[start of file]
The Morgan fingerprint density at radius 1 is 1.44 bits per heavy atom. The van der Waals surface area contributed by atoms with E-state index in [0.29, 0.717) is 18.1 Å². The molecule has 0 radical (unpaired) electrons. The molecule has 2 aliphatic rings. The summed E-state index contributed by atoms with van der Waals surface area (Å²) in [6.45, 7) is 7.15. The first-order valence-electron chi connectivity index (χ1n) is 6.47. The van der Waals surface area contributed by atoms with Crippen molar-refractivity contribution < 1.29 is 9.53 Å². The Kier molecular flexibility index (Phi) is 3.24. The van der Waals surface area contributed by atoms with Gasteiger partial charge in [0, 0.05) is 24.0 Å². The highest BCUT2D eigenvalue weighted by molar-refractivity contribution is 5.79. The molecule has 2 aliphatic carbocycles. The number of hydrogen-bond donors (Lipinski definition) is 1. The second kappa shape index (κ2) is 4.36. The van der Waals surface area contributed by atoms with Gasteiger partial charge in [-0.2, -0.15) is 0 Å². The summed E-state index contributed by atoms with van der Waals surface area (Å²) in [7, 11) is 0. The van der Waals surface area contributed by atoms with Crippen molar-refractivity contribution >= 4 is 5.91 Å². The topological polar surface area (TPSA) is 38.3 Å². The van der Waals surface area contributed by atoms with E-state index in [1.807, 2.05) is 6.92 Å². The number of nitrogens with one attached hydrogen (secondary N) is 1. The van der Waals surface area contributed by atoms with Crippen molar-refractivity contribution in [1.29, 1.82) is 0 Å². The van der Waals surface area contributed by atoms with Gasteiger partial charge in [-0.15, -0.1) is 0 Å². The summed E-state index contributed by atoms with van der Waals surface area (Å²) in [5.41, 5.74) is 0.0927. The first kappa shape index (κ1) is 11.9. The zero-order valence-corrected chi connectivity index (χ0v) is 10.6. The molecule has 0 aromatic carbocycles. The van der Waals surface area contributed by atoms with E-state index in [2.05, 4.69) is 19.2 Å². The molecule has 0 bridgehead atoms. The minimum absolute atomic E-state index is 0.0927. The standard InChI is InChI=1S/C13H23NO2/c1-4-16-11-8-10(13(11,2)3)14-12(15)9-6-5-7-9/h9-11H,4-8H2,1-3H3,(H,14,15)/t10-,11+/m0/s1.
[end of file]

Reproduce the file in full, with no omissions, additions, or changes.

The Morgan fingerprint density at radius 1 is 1.44 bits per heavy atom. The van der Waals surface area contributed by atoms with E-state index in [0.29, 0.717) is 18.1 Å². The molecule has 0 radical (unpaired) electrons. The molecule has 2 aliphatic rings. The summed E-state index contributed by atoms with van der Waals surface area (Å²) in [6.45, 7) is 7.15. The first-order valence-electron chi connectivity index (χ1n) is 6.47. The van der Waals surface area contributed by atoms with Crippen molar-refractivity contribution < 1.29 is 9.53 Å². The Kier molecular flexibility index (Phi) is 3.24. The van der Waals surface area contributed by atoms with Gasteiger partial charge in [0, 0.05) is 24.0 Å². The highest BCUT2D eigenvalue weighted by molar-refractivity contribution is 5.79. The molecule has 2 aliphatic carbocycles. The number of hydrogen-bond donors (Lipinski definition) is 1. The second kappa shape index (κ2) is 4.36. The van der Waals surface area contributed by atoms with Gasteiger partial charge in [-0.2, -0.15) is 0 Å². The summed E-state index contributed by atoms with van der Waals surface area (Å²) in [7, 11) is 0. The van der Waals surface area contributed by atoms with Crippen molar-refractivity contribution >= 4 is 5.91 Å². The topological polar surface area (TPSA) is 38.3 Å². The van der Waals surface area contributed by atoms with E-state index in [1.807, 2.05) is 6.92 Å². The number of nitrogens with one attached hydrogen (secondary N) is 1. The van der Waals surface area contributed by atoms with Crippen molar-refractivity contribution in [1.29, 1.82) is 0 Å². The van der Waals surface area contributed by atoms with Gasteiger partial charge in [-0.15, -0.1) is 0 Å². The summed E-state index contributed by atoms with van der Waals surface area (Å²) in [5.41, 5.74) is 0.0927. The first kappa shape index (κ1) is 11.9. The zero-order valence-corrected chi connectivity index (χ0v) is 10.6. The molecule has 0 aromatic carbocycles. The van der Waals surface area contributed by atoms with E-state index in [2.05, 4.69) is 19.2 Å². The molecule has 0 bridgehead atoms. The minimum absolute atomic E-state index is 0.0927. The standard InChI is InChI=1S/C13H23NO2/c1-4-16-11-8-10(13(11,2)3)14-12(15)9-6-5-7-9/h9-11H,4-8H2,1-3H3,(H,14,15)/t10-,11+/m0/s1.